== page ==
Squelch, Squelch, Squelch!

Squelch, squelch, squelch and with each step in the garden water rises around my boots as if I needed confirmation that we have had a season of unusually heavy rain.

Winter garden (2)
My view at this moment as I write, a dull, dark and miserable day with heavy rain.

Gardening is out of the question at the moment. To attempt a run of the lawnmower would only lead to cutting up the sod and creating a mess in the present quagmire. Even if the grass is not high at present, a cut late as possible in the season would avoid facing a heavy crop next spring and would also lift the fallen leaves as it is not good to leave them lying on the lawns. A run at this time of year is a much less strenuous way to collect the leaves than by raking though raking has the benefit of being good exercise and exercise in winter is a welcome relief to the often weather-imposed stretches spent sitting indoors.

Winter garden (9)
A view from the top of the garden looking towards the river. The ground is saturated and the weather is wet and cold – winter!
Winter garden (8)
A typical November view: dark, raining, dull and miserable!

Gardening is good for us, one hears so very often nowadays. Recently, I have read that doctors are now prescribing gardening as a treatment for several mental illnesses – stress, anxiety, depression and the likes. Indeed, gardening and mental health have been trotted out so very often that the two have almost become synonymous but nothing could be further from the truth for few groups of people have such a positive outlook as do gardeners.

Winter garden (11)
Looking up the back garden: It is not encouraging at this time of the year but that will change!
Winter garden (10)
The gardener’s gym: It’s too wet to run the lawnmower so I will have to gather the fallen leaves with a rake. I’ll be fit as a fiddle!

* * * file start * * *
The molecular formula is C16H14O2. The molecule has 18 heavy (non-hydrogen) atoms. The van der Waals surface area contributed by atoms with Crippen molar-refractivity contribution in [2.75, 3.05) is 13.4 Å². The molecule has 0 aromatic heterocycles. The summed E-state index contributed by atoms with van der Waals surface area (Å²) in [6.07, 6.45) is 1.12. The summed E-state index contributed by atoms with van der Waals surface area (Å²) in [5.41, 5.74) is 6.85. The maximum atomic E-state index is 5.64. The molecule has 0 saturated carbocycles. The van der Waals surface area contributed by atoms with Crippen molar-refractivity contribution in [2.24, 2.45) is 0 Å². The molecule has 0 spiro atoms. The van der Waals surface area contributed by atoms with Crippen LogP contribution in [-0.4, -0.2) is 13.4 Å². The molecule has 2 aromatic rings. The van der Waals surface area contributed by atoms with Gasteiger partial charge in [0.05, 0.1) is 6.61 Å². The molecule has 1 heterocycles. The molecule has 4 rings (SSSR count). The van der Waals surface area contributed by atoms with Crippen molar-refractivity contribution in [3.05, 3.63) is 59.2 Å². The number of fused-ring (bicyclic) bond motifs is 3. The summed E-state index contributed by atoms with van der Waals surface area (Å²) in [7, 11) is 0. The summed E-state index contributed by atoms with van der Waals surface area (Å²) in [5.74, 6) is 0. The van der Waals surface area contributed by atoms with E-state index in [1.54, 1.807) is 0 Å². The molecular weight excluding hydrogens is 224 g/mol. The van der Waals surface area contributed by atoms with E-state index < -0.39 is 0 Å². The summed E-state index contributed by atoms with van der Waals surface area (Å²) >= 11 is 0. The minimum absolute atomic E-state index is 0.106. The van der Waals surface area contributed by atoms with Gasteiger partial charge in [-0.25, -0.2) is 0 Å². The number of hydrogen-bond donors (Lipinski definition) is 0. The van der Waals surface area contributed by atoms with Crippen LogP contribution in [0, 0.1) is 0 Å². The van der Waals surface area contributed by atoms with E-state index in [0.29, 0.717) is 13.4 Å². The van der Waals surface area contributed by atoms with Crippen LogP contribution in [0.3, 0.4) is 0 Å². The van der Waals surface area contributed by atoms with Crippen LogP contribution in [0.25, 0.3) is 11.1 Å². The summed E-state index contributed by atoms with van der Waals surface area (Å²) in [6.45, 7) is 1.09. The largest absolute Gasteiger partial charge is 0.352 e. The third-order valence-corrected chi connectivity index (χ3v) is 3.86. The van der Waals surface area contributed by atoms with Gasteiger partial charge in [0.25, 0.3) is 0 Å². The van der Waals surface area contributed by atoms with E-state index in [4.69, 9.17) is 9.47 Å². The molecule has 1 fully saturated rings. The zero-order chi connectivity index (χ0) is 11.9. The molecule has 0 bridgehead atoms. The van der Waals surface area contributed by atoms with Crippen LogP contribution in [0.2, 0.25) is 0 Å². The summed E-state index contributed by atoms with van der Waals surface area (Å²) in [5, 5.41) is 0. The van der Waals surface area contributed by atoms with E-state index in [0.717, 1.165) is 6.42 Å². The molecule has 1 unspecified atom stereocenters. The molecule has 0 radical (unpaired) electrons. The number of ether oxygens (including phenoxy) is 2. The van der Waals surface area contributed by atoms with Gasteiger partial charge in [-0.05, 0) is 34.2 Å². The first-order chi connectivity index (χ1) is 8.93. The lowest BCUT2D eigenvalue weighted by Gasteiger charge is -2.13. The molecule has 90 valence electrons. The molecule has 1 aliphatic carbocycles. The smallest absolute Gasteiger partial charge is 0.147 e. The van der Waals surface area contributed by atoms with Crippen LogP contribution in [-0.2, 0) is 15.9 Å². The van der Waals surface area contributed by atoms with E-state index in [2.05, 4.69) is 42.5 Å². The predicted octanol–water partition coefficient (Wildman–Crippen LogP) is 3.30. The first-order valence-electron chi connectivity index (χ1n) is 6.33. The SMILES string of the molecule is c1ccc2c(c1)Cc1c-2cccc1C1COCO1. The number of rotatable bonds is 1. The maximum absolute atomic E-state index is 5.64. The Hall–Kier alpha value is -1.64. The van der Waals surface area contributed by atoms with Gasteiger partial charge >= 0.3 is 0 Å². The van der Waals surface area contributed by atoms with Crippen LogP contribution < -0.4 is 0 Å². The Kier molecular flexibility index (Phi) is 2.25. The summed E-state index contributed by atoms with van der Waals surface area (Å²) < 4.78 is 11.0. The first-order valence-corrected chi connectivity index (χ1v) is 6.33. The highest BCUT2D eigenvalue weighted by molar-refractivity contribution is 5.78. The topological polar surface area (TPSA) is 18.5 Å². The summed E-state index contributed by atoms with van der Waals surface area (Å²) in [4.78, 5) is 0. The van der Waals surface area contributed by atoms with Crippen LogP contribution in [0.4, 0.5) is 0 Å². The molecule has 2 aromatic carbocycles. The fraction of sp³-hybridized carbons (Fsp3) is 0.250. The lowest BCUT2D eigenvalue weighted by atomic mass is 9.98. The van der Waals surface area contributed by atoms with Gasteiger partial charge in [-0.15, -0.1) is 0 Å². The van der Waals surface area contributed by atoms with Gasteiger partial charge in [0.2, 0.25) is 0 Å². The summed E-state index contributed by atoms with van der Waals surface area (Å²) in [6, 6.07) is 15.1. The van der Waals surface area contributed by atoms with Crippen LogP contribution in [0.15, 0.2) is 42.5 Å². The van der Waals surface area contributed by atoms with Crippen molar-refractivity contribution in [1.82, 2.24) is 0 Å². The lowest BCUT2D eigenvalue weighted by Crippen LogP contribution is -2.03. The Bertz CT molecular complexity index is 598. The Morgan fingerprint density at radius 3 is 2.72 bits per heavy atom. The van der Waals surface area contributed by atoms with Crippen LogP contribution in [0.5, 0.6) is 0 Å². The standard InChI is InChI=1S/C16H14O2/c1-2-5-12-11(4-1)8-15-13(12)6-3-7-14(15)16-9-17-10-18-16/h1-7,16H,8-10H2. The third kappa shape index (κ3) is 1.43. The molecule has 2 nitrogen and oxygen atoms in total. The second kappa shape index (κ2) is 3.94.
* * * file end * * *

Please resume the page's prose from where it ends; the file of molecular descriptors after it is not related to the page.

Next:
Winter garden (12)
There’s plenty of work to be done!

There is a positivity in gardening which is not commonplace, a faith in the cycles of nature which defies immediate conditions and a sure and positive realisation that the miserable conditions of winter will surely pass and that spring will come again with bright skies, new growth and more pleasant days.

Winter garden (7)
A maple, even as the foliage dies, gives some brightness to a winter’s day
Winter garden (5)
Rhododendron ‘Christmas Cheer’ is just coming into its season, flowering mid-winter. 
Winter garden (4)
The mahonias are wonderful winter shrubs – Mahonia ‘Soft Caress’ 

We are presently approaching the shortest day of the year, a time when growth in the garden is at its lowest of the year, but we, nonetheless, have signs of the persistence of nature with a sprinkle of winter-flowering plants to remind us that these dark days will pass.

Galanthus elwesii monostictus 'Barnes' (1)
A snowdrop in flower at the moment to assure any doubting gardener that the cycle of growth and flowering continues despite such dreadful days as we have today. This is Galanthus ‘Barnes’
Galanthus 'Three Ships' (8)
Another pre-Christmas snowdrop and suitably named for its season of flowering: Galanthus ‘Three Ships’ 
Galanthus 'Castlegar' (13)
A snowdrop I look forward to each year and it should be in flower in two to three week’s time: Galanthus ‘Castlegar’



4 thoughts on “Squelch, Squelch, Squelch!

  1. Paddy re your reference to gardening and mental health. Point is that Gardeners have , on the whole, a positive attitude because they ARE Gardening!! IMO there is indeed a definite link between mental health , gardening and many other nature related occupations.

    Liked by 1 person

  2. Hi Elizabeth, I expect there is certainly a strong link between gardening and well being. I can’t imagine it doing harm at any rate. However, I have tired of it being trotted out time and time again so that it is almost now an assumption that those who garden do so for the sake of their mental healthy.


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